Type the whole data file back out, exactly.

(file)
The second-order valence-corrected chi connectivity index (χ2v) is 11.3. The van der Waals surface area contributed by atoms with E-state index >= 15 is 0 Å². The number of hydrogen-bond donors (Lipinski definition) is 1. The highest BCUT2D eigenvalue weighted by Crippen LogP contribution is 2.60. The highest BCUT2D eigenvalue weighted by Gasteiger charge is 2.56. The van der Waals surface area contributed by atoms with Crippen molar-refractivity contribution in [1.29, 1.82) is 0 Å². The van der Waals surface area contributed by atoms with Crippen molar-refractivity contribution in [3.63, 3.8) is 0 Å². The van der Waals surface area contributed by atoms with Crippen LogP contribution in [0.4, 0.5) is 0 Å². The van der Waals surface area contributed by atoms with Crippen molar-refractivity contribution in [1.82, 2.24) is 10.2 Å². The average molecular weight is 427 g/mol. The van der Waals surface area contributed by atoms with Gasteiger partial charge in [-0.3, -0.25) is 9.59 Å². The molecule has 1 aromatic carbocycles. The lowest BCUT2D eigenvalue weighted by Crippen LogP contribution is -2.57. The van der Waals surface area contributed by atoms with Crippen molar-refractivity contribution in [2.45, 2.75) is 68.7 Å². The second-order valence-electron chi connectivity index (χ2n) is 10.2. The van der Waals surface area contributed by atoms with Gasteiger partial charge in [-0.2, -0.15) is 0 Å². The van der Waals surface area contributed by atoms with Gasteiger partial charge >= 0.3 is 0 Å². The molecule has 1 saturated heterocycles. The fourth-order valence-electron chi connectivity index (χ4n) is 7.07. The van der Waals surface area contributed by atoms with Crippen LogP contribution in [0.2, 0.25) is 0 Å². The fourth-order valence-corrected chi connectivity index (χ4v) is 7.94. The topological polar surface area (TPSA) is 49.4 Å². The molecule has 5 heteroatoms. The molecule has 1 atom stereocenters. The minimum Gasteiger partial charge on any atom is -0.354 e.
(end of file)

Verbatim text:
The second-order valence-corrected chi connectivity index (χ2v) is 11.3. The van der Waals surface area contributed by atoms with E-state index >= 15 is 0 Å². The number of hydrogen-bond donors (Lipinski definition) is 1. The highest BCUT2D eigenvalue weighted by Crippen LogP contribution is 2.60. The highest BCUT2D eigenvalue weighted by Gasteiger charge is 2.56. The van der Waals surface area contributed by atoms with Crippen molar-refractivity contribution in [1.29, 1.82) is 0 Å². The van der Waals surface area contributed by atoms with Crippen molar-refractivity contribution in [3.63, 3.8) is 0 Å². The van der Waals surface area contributed by atoms with Crippen LogP contribution in [0.4, 0.5) is 0 Å². The van der Waals surface area contributed by atoms with Crippen molar-refractivity contribution in [1.82, 2.24) is 10.2 Å². The average molecular weight is 427 g/mol. The van der Waals surface area contributed by atoms with Gasteiger partial charge in [-0.3, -0.25) is 9.59 Å². The molecule has 1 aromatic carbocycles. The lowest BCUT2D eigenvalue weighted by Crippen LogP contribution is -2.57. The van der Waals surface area contributed by atoms with Crippen molar-refractivity contribution in [2.45, 2.75) is 68.7 Å². The second-order valence-electron chi connectivity index (χ2n) is 10.2. The van der Waals surface area contributed by atoms with Gasteiger partial charge in [-0.2, -0.15) is 0 Å². The van der Waals surface area contributed by atoms with Gasteiger partial charge >= 0.3 is 0 Å². The molecule has 1 saturated heterocycles. The fourth-order valence-electron chi connectivity index (χ4n) is 7.07. The van der Waals surface area contributed by atoms with Crippen LogP contribution in [0.2, 0.25) is 0 Å². The fourth-order valence-corrected chi connectivity index (χ4v) is 7.94. The topological polar surface area (TPSA) is 49.4 Å². The molecule has 5 heteroatoms. The molecule has 1 atom stereocenters. The minimum Gasteiger partial charge on any atom is -0.354 e.